From this screening, I can see that the person struggles with sound processing. I can see that there is some struggle with following sound when it moves; the problems with selectivity tell me that there are problems interpreting subtleties of language. I can see that messages to the brain are getting scrambled because of many small problems, such as sound processing on left and right sides is not symmetrical; there are clashes between air and bone conduction of sound; there are also some large gaps between air and bone conduction of up to 35 decibels, which indicate “held trauma”; in the range 1,000Hz to 4,000Hz there are dips on both sides, dips in this area will impact disproportionately on processing language and dips in sound processing can cause a person to be depressed. So, a sound profile provides us with lots of evidence. In many ways you know this already because the tone of a person’s voice tells you so much about them.

Sound processing can impact on posture. When a person’s sound processing improves so does their vestibular integration and that is reflected in the person’s postural control.

This boy’s posture improved with three rounds of Tomatis sound therapy. During that period his ability to draw went from scribbling to being able to draw accurate pictures of his favorite cartoon character. With postural change and sound processing changes, speech will also change.

Disruption to sound processing can impact on vision. It is possible to capture screenshots of people’s eye-tracking when they are reading text which has no meaning i.e. numbers and observes how the eyes move. Then compare that to screenshots of the person reading for meaning i.e. reading a story. When there is a difference between the two sets of screenshots it is possible to observe the impact of sound disruption on eye movements. The person below has no difficulty reading numbers, but their right eye closed down when reading a story. That was useful evidence for them to understand why they had always struggled to learn and this, in turn, triggered anxiety.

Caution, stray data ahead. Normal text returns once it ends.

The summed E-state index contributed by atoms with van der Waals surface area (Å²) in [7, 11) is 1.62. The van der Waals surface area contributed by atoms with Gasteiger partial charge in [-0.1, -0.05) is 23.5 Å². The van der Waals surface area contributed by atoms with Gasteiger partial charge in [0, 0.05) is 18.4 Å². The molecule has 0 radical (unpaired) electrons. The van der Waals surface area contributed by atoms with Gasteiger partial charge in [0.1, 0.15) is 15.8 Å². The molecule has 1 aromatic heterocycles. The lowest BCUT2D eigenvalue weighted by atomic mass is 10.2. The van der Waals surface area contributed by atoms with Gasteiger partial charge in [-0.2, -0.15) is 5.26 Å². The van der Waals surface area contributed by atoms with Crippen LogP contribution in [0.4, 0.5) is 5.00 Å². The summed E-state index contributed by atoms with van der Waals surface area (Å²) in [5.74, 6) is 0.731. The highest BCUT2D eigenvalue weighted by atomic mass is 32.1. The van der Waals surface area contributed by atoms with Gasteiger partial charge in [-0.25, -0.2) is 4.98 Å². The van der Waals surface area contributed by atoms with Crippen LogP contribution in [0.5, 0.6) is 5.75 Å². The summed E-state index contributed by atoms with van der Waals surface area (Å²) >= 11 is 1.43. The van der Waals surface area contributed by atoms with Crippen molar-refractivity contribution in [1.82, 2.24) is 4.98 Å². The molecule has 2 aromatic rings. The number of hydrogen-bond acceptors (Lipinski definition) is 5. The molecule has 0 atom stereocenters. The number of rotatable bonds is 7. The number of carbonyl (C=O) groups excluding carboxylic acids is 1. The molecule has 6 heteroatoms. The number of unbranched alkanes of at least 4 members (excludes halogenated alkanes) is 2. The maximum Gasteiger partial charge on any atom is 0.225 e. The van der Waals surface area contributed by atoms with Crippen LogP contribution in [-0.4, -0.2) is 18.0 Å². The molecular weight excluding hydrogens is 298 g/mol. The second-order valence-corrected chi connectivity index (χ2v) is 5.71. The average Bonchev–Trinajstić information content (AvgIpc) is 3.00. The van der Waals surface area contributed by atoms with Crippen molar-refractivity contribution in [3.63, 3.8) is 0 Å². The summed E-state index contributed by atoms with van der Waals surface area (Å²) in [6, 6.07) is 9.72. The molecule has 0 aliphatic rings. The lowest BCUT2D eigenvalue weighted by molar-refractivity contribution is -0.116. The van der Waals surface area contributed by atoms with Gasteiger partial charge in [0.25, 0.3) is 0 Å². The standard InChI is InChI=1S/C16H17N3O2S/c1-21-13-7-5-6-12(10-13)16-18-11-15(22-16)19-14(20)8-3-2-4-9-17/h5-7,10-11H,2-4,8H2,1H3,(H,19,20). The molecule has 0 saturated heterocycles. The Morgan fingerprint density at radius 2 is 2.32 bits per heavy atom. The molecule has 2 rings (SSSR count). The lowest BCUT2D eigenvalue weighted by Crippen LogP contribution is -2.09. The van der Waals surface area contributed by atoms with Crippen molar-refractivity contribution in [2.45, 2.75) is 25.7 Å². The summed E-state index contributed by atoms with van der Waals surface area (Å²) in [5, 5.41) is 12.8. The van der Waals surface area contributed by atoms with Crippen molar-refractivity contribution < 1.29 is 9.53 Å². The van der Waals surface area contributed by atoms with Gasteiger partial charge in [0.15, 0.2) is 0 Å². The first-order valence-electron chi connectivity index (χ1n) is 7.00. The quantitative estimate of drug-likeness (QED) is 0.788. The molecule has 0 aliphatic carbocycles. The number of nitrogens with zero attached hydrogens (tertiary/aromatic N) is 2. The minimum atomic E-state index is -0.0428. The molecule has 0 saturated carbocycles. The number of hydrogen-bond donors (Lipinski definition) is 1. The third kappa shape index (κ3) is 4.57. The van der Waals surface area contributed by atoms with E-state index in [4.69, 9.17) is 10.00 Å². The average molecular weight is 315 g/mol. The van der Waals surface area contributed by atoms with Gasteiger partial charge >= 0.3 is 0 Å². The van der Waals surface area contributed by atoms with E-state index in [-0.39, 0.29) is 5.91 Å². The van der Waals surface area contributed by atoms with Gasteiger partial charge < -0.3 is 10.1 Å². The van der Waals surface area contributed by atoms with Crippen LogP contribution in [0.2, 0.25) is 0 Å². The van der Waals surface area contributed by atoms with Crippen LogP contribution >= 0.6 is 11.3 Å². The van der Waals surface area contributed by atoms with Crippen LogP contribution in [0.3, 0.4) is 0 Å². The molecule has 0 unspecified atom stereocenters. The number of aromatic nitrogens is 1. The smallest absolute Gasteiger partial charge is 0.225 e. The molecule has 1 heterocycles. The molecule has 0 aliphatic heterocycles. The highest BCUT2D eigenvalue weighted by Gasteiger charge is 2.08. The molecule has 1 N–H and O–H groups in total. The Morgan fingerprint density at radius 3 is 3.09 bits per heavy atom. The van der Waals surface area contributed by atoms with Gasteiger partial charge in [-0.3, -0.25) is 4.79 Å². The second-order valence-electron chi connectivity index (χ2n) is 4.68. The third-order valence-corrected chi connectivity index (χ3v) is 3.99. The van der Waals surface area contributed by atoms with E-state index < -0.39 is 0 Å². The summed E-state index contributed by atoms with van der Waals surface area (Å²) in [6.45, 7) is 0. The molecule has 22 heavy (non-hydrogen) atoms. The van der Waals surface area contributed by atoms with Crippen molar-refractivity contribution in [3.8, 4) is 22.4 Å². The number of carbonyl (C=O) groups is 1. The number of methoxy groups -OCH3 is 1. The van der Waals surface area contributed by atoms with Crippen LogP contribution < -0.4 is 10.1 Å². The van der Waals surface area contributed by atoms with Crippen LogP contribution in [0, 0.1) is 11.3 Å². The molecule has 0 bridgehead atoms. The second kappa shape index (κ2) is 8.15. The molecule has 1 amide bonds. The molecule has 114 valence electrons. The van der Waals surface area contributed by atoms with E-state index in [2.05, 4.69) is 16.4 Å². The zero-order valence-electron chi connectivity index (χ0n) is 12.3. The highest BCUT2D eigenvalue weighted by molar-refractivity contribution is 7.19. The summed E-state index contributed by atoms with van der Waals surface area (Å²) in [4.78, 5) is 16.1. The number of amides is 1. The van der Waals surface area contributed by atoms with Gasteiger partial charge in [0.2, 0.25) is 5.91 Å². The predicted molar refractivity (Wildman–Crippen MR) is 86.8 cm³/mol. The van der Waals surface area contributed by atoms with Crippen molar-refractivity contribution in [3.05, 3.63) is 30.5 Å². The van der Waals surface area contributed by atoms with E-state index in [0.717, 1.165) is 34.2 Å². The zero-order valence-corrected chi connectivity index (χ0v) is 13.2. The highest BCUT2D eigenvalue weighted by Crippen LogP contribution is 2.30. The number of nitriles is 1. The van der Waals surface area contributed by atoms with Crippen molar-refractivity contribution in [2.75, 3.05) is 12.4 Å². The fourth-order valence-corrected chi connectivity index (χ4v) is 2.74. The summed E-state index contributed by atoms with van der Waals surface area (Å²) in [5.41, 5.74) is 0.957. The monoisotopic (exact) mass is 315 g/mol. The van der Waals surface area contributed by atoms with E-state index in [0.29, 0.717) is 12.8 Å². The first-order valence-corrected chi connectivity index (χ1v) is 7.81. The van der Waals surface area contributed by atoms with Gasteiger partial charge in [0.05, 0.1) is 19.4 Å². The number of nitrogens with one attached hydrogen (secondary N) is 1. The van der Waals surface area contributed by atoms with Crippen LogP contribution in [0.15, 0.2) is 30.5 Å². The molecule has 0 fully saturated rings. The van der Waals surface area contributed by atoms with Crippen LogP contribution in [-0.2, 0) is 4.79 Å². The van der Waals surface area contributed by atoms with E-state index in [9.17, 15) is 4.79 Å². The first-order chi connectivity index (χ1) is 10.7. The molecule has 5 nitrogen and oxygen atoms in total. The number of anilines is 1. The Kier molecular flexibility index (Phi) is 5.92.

When the sound processing issues are sorted out then the eye movements when reading for meaning become far more regular and the reading speed and the comprehension improve.

It is thrilling when people make a big jump in their processing. With children it is usually their parents who notice most, the children themselves tend to take change for granted, but with adults who have struggled for decades, it can be a great release. The purpose of what I do is to set people free to do whatever it is they want to do with their lives.

When I am not working hands-on with clients or training other practitioners I am lobbying the British Government to understand that our early start to formal education in the UK is damaging children and that if we could be patient and build skills in order of development we would have a more highly skilled population with fewer physical and mental health problems. Our basic guidelines are as follows:

  • Infancy is from 0 to 7 or 8 years old
  • Postural control should be established by 7 years
  • Bi-lateral integration of motor skills should be established by 7 years+
  • Sound processing moves (ideally) from left to right ear dominant at 6 years; children can process all the sounds of the English Language by 7 years.
  • Binocular vision should come in at 7 years of age
  • Motor-sensory integration is from 8 years+ for life.

If we want all of our children to be highly skilled, to share in the wealth of tomorrow, then we must ensure that we maximize their motor-sensory integration. There is no greater gift that we can give a child.